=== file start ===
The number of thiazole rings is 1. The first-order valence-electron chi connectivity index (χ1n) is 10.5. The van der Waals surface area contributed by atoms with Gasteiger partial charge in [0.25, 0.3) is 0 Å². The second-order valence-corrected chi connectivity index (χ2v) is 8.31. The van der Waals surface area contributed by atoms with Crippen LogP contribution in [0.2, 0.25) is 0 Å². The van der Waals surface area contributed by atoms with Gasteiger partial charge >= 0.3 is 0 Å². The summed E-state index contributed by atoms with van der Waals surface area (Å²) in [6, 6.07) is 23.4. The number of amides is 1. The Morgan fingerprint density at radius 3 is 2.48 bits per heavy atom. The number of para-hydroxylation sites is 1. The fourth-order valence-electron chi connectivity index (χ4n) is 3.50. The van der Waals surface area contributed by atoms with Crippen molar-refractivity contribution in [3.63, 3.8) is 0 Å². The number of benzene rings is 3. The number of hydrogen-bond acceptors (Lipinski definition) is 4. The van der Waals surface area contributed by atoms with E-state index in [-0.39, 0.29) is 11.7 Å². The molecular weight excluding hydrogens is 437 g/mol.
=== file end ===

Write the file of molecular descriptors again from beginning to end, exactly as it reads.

The number of thiazole rings is 1. The first-order valence-electron chi connectivity index (χ1n) is 10.5. The van der Waals surface area contributed by atoms with Gasteiger partial charge in [0.25, 0.3) is 0 Å². The second-order valence-corrected chi connectivity index (χ2v) is 8.31. The van der Waals surface area contributed by atoms with Crippen LogP contribution in [0.2, 0.25) is 0 Å². The van der Waals surface area contributed by atoms with Gasteiger partial charge >= 0.3 is 0 Å². The summed E-state index contributed by atoms with van der Waals surface area (Å²) in [6, 6.07) is 23.4. The number of amides is 1. The Morgan fingerprint density at radius 3 is 2.48 bits per heavy atom. The number of para-hydroxylation sites is 1. The fourth-order valence-electron chi connectivity index (χ4n) is 3.50. The van der Waals surface area contributed by atoms with Crippen molar-refractivity contribution in [3.63, 3.8) is 0 Å². The number of benzene rings is 3. The number of hydrogen-bond acceptors (Lipinski definition) is 4. The van der Waals surface area contributed by atoms with E-state index in [-0.39, 0.29) is 11.7 Å². The molecular weight excluding hydrogens is 437 g/mol.